Boffito M, Acosta E, Burger D, et al. Therapeutic drug monitoring and drug-drug interactions involving antiretroviral drugs
Chelsea and Westminster Hospital, London, UK.Antiviral therapy (Impact Factor: 3.02). 02/2005; 10(4):469-77.
The consensus of current international guidelines for the treatment of HIV infection is that data on therapeutic drug monitoring (TDM) of non-nucleoside reverse transcriptase inhibitors (NNRTIs) and protease inhibitors (Pls) provide a framework for the implementation of TDM in certain defined scenarios in clinical practice. However, the utility of TDM is considered to be on an individual basis until more data are obtained from large clinical trials showing the benefit of TDM. In April 2004, a panel of experts met for the second time in Rome, Italy. This was following the inaugural meeting in Perugia, Italy, in October 2000, which resulted in the manuscript published in AIDS 2002, 16(Suppl 1):S5-S37. The objectives of this second meeting were to review and update the numerous questions surrounding TDM of antiretroviral drugs and discuss the clinical utility, current concerns and future prospects of drug concentration monitoring in the care of HIV-1-infected individuals. A major focus of the meeting was to discuss and critically analyse recent and precedent clinical drug-drug interaction data to provide a clear framework of the pharmacological basis of how one drug may impact the disposition of another. This report, which has been updated to include material published or presented at international conferences up to the end of December 2004, reviews recent pivotal pharmacokinetic interaction data and provides advice to clinical care providers on how some drug-drug interactions may be prevented, avoided or managed, and, when data are available, on what dose adjustments and interventions should be performed.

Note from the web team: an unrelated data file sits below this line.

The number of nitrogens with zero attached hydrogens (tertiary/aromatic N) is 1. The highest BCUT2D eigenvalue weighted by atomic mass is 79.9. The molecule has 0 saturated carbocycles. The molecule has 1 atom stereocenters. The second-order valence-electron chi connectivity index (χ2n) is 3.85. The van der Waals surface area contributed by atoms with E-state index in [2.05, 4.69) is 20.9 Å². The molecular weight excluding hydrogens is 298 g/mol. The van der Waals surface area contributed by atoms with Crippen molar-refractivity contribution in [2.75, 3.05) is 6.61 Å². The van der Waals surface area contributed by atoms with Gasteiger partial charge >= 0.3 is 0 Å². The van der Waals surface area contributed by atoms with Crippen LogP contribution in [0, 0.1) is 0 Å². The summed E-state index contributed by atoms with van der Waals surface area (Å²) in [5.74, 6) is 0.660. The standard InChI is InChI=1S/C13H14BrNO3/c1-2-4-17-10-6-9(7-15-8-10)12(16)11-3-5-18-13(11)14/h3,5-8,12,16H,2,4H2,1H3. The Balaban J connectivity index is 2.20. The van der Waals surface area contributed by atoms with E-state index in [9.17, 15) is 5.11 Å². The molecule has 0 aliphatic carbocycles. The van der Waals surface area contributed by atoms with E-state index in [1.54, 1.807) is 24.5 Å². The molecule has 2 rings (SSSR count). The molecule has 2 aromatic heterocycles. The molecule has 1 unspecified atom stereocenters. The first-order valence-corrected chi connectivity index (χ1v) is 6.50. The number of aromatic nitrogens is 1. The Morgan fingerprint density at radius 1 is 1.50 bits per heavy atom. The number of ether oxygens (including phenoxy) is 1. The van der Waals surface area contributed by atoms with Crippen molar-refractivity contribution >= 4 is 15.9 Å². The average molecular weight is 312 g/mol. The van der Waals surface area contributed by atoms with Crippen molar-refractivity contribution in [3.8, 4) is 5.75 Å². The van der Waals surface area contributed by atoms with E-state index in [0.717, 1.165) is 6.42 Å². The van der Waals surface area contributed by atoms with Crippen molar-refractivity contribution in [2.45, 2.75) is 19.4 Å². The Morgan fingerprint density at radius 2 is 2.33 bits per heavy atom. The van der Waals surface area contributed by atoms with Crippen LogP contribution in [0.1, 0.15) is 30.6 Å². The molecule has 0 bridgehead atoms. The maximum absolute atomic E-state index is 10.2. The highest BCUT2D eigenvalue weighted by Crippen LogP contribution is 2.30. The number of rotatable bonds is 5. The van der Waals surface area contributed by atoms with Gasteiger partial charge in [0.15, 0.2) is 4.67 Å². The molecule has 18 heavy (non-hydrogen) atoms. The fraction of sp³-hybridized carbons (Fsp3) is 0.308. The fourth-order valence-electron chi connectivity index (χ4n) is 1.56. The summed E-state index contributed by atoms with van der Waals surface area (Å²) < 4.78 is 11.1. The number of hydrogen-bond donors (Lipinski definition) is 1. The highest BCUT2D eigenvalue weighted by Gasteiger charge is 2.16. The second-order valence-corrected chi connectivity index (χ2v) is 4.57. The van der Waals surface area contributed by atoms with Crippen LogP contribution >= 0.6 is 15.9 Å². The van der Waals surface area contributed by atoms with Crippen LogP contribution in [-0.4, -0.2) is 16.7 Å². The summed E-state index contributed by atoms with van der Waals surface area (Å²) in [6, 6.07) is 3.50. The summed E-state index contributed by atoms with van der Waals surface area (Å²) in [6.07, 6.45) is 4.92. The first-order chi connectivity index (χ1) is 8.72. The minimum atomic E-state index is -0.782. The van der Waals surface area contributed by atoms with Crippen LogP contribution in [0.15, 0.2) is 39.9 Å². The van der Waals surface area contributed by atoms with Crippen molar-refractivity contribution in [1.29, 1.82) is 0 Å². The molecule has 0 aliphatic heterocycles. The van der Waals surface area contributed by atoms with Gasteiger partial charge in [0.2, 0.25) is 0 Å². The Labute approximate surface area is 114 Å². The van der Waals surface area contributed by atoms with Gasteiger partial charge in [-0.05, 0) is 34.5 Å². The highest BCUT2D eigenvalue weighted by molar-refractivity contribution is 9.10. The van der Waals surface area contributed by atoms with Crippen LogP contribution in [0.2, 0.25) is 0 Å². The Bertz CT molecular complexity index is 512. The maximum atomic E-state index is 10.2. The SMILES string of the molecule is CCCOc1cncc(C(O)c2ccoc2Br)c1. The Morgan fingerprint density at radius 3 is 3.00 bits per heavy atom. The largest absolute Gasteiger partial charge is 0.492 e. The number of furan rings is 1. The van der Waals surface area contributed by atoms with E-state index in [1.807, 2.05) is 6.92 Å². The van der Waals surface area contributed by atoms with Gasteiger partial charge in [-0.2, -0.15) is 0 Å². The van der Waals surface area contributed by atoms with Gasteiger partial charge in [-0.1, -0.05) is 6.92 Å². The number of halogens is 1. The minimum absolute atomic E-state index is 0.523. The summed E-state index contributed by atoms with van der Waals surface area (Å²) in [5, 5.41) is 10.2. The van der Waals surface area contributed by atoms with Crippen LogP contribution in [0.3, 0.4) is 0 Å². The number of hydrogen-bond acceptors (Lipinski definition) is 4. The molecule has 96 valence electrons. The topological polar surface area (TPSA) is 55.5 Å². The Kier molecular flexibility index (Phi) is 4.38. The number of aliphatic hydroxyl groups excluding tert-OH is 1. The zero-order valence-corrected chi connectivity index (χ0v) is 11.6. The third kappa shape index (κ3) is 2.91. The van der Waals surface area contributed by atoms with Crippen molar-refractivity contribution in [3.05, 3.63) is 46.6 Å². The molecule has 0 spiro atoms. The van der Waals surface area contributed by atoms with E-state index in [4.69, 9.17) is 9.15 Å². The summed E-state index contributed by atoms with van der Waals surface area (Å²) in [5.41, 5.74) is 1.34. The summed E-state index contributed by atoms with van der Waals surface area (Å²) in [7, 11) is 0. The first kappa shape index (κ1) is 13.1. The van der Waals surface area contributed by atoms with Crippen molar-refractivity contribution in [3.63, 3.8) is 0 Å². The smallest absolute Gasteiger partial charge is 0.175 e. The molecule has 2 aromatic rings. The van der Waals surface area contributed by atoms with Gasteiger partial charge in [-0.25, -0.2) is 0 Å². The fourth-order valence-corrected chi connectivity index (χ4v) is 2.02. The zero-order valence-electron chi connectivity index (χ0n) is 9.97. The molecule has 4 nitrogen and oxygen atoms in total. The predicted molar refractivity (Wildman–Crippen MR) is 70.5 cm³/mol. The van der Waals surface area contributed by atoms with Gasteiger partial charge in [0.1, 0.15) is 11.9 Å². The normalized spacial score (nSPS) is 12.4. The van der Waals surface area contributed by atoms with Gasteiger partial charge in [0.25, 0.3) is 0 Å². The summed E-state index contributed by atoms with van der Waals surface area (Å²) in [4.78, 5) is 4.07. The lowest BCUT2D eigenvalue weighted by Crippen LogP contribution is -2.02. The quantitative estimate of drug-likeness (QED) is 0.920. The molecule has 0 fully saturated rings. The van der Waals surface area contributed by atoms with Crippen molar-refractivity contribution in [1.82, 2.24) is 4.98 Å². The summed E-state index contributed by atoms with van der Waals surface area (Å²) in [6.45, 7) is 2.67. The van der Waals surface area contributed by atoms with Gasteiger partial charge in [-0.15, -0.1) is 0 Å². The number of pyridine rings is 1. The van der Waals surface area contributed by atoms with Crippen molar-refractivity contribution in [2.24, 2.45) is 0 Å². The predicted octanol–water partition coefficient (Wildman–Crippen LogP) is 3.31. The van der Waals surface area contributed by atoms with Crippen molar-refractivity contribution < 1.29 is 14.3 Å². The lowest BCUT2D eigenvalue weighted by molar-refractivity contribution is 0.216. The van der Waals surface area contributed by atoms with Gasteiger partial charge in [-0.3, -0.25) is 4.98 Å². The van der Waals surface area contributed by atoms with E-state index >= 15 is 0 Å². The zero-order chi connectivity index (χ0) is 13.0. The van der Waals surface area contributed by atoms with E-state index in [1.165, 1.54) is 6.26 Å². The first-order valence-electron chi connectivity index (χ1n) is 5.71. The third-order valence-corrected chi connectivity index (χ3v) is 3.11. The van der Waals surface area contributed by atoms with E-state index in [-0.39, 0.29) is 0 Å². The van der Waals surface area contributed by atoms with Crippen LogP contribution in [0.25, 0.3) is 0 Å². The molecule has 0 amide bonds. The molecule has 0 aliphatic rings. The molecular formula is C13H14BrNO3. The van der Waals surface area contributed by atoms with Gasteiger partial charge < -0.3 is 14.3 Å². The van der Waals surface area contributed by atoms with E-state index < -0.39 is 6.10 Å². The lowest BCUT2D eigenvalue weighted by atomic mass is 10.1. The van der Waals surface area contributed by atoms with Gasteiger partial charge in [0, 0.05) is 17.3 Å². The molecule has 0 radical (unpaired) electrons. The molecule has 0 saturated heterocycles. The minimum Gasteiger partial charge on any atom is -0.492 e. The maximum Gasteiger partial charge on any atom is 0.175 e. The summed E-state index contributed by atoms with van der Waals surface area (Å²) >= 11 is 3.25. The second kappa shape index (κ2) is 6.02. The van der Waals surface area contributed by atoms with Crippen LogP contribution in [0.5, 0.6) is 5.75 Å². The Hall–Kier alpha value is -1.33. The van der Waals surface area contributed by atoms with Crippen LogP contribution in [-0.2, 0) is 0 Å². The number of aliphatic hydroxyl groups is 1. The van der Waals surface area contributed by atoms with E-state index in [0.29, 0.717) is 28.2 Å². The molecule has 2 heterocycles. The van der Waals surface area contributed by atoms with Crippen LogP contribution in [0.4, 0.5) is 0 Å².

[Show abstract] [Hide abstract]
- "In these patients antineoplastic therapy has to be used to effectively treat malignancy along with HAART therapy to maintain antiretroviral activity (Rudek et al., 2011;Malfitano et al., 2012). Many HAART drugs have complex drug interactions due to their ability to inhibit and/or induce cytochrome P450 (P450), uridine diphosphate glucuronyl transferases (UGTs), ATP-binding cassette efflux transporters, and solute carrier uptake transporters (Piscitelli and Gallicano, 2001;Boffito et al., 2005). Among the various HAART drugs, the HIV protease inhibitor ritonavir is the most potent inhibitor of CYP3A (Sevrioukova and Poulos, 2010), whereas the nonnucleoside reverse transcriptase inhibitor efavirenz is a mixed type inducer and inhibitor of CYP3A (Smith et al., 2001). "